Calculating and Compressing OLAP Cubes

Over the weekend, I've been hard at work at writing an implementation of the Dwarf algorithm for compressing and calculating (aggregating) OLAP cubes. The initial results look good, and I've learned a great deal.

To begin, a little background. OLAP cubes typically perform numerous calculations and aggregations on a dimensional model in order to speed up query performance. Data warehouses are all about storing extremely large sets of data, and presenting it to the user for analysis. Users being users, they don't want to wait while you perform a SQL GROUP BY and SUM over 10 million rows. So an effective OLAP cube calculates all of the GROUP BY combinations ahead of time, dramatically speeding up users' queries against the cube.

The trouble is that the number of GROUP BY combinations increases exponentially as the numbers of dimensions (and dimension attributes) increases. Plus, data warehouses are meant to store data over multiple years, and at a very fine grain. Therefore, a typical data warehouse can easily store hundreds of millions of rows.

So you can see where this gets a bit tricky. How do you effectively calculate all of your GROUP BY combinations across such large data sets? How can you do it before the universe ends? How can you update your calculated cube with new rows?

This is where the Dwarf algorithm comes in. It promises to provide a way of calculating and compressing your cube with only one pass through your data. Sounds good to me! Let's try it.

First off, my implementation, which I've named BigDwarf, will become part of ActiveWarehouse. ActiveWarehouse is a Rails plugin which brings proven data warehouse techniques and conventions to Ruby on Rails. ActiveWarehouse follows the Rails way of "convention over configuration". BigDwarf is one of ActiveWarehouse's different aggregation strategies.

I've named the implementation BigDwarf because I've implemented the Dwarf algorithm in spirit only. Dwarf works so well because it does both prefix and suffix coalescing, or compression. I've implemented only prefix compression so far. Suffix coalescing, which apparently provides the most dramatic space reductions for a sparse cube, is on the TODO list.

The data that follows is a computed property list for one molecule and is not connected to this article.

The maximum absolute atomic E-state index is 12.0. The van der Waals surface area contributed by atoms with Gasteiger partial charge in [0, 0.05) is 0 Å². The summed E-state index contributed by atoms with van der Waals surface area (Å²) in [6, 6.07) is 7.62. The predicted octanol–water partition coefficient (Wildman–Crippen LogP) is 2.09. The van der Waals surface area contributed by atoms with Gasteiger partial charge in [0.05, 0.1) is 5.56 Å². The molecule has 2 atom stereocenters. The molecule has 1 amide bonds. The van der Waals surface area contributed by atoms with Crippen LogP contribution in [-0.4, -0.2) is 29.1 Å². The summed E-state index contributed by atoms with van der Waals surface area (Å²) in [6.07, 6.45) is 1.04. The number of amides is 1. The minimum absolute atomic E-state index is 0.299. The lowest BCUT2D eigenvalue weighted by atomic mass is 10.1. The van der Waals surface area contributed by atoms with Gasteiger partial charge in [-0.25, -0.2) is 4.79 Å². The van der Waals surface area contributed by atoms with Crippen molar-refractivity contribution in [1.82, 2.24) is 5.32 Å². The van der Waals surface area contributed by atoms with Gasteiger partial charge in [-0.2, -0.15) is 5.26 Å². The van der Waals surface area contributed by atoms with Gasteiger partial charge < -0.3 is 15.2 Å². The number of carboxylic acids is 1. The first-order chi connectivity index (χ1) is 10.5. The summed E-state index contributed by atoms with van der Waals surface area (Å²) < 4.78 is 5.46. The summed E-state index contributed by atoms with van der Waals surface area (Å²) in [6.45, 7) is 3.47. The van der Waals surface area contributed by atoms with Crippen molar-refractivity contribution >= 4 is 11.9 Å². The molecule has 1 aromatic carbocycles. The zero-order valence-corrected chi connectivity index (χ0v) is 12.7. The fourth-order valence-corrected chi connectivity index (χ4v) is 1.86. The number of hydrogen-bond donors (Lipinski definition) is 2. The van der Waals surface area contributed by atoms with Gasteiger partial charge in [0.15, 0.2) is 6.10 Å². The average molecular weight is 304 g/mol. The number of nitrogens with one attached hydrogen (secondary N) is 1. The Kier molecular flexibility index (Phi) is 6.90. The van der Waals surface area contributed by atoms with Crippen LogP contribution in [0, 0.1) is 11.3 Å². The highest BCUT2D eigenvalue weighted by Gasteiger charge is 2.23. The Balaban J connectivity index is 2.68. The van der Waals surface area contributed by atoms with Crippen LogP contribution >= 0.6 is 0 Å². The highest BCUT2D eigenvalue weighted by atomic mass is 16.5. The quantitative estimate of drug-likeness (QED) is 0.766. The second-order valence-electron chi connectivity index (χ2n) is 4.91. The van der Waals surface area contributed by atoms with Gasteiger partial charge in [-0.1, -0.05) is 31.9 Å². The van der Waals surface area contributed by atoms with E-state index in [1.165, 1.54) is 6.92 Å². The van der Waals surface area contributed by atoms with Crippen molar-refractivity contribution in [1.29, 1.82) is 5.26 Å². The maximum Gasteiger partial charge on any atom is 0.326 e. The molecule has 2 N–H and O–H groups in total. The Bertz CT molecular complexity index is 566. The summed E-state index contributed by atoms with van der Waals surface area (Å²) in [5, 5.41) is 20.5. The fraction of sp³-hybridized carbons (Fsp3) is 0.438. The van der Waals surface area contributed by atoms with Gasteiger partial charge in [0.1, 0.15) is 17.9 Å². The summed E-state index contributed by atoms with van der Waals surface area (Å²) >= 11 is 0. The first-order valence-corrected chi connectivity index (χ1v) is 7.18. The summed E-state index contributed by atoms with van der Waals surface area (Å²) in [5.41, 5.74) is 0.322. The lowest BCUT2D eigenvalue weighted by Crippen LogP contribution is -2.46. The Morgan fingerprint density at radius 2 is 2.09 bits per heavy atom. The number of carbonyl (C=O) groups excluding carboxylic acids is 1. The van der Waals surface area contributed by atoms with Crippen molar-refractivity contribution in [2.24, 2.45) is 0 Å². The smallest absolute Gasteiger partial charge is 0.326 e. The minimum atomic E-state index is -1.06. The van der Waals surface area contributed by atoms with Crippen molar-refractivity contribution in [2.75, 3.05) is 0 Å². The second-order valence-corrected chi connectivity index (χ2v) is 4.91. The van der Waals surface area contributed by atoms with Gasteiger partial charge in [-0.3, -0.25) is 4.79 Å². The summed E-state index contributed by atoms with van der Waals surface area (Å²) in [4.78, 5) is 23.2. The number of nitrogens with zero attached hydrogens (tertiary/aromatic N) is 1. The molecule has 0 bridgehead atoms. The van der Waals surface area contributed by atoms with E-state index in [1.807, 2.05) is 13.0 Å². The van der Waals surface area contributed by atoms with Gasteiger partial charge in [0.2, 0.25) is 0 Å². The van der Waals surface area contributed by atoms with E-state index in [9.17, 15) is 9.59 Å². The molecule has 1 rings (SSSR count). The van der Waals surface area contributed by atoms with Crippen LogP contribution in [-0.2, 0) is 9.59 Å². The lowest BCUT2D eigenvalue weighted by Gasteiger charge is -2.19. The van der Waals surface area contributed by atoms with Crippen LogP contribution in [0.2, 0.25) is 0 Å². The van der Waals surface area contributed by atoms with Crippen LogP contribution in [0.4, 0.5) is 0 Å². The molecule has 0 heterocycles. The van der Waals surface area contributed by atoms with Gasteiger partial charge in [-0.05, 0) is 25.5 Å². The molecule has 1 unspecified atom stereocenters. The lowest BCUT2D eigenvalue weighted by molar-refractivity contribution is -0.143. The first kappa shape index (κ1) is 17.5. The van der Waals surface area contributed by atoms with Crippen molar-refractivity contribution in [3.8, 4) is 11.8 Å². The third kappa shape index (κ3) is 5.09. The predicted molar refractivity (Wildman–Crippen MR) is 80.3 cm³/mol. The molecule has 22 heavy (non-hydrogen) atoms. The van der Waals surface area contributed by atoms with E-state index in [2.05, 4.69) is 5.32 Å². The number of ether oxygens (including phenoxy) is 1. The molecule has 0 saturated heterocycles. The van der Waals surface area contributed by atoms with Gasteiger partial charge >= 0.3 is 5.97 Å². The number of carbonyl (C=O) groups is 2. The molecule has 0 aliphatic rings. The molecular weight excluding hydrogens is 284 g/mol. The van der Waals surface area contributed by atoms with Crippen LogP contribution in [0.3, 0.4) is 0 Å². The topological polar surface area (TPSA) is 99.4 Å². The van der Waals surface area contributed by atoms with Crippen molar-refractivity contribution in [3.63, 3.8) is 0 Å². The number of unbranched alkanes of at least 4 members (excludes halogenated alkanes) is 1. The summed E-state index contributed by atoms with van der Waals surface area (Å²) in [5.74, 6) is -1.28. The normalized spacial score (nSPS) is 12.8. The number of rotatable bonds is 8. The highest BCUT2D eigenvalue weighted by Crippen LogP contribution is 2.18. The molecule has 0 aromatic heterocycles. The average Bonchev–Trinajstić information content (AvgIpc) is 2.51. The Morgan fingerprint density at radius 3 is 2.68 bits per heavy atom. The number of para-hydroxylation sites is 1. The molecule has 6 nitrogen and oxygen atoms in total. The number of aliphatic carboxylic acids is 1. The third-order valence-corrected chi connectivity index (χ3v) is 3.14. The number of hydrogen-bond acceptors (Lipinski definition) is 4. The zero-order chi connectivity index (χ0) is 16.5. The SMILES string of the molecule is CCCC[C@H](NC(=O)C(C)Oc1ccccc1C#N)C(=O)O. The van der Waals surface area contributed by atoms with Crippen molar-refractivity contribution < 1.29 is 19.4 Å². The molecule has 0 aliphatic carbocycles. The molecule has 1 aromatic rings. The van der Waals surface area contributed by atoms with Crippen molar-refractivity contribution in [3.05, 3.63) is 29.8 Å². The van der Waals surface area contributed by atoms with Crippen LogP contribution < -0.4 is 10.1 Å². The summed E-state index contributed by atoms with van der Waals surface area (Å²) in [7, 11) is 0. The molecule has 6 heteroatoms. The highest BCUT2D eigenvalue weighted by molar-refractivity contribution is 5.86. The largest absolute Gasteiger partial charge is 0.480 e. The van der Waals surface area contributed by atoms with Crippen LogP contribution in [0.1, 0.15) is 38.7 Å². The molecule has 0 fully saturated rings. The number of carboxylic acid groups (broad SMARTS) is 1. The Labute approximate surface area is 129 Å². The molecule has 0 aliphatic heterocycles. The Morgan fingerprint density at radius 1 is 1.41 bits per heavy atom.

The current implementation does not require ordering of the data set, which traditional Dwarf does. This is good and bad. It's good because we don't need to sort everything before loading, which can be a costly step. However, we'd probably just use the UNIX sort command to sort the file, with the assumption that it's faster than doing in the database (that's a big assumption). Loading the data in arbitrary order gives us a lot of flexibility.

However, it's bad because there's a great potential speed optimization we can use if we order all the dimension attributes in the file. It makes the algorithm a bit more complex, but I think it also reduces the amount of recursion. This is on the TODO list for further research and implementation.

Because BigDwarf is for ActiveWarehouse, this is all written in Ruby. Turns out Ruby is slow. Repeat after me: Ruby is slow. It's a beautiful language, but it's just not a data crunching language. I've managed to optimize BigDwarf enough so that the bottleneck now is the + operator on Fixnum. Here are some things to avoid if you want to write fast Ruby code:

* ==
* [] - array access
* Hash#[] - calculating hashes

Pretty much everything involving accessing your data in a collection will slow you down.

Once I've optimized BigDwarf enough where I can continue working on it, I ran some tests. Here's what we have so far. My test data set is a 10,037,355 line file extracted from our SQL Server 2005 database. The file includes 5 dimensional attributes and one fact (the number we want to sum across all of the dimensions). The file is a text file, tab delimited, one line per row.

BigDwarf processes this file at 4348 lines per second. It will store the fully calculated cube in 3,301,132 bytes. This is down from the original file's 337,022,624 bytes. That's a very dramatic compression, at approximately 99% compression rate. YMMV, of course, as dimension cardinality and size of the values in your data dictate much of that compression. The lower cardinality, the higher compression you'll see.

BigDwarf also supports querying, with basic filtering support. I've yet to do work to optimize the query performance, or to really get a sense of how fast it is. That's on my TODO as well.

All in all, BigDwarf is working really well so far. There's work to do for further compression through suffix coalescing and further optimization through smarter cube building.
Post a Comment

Popular posts from this blog

Converting Array to List in Scala

I ported a JavaScript app to Dart. Here's what I learned.

Minification is not enough, you need tree shaking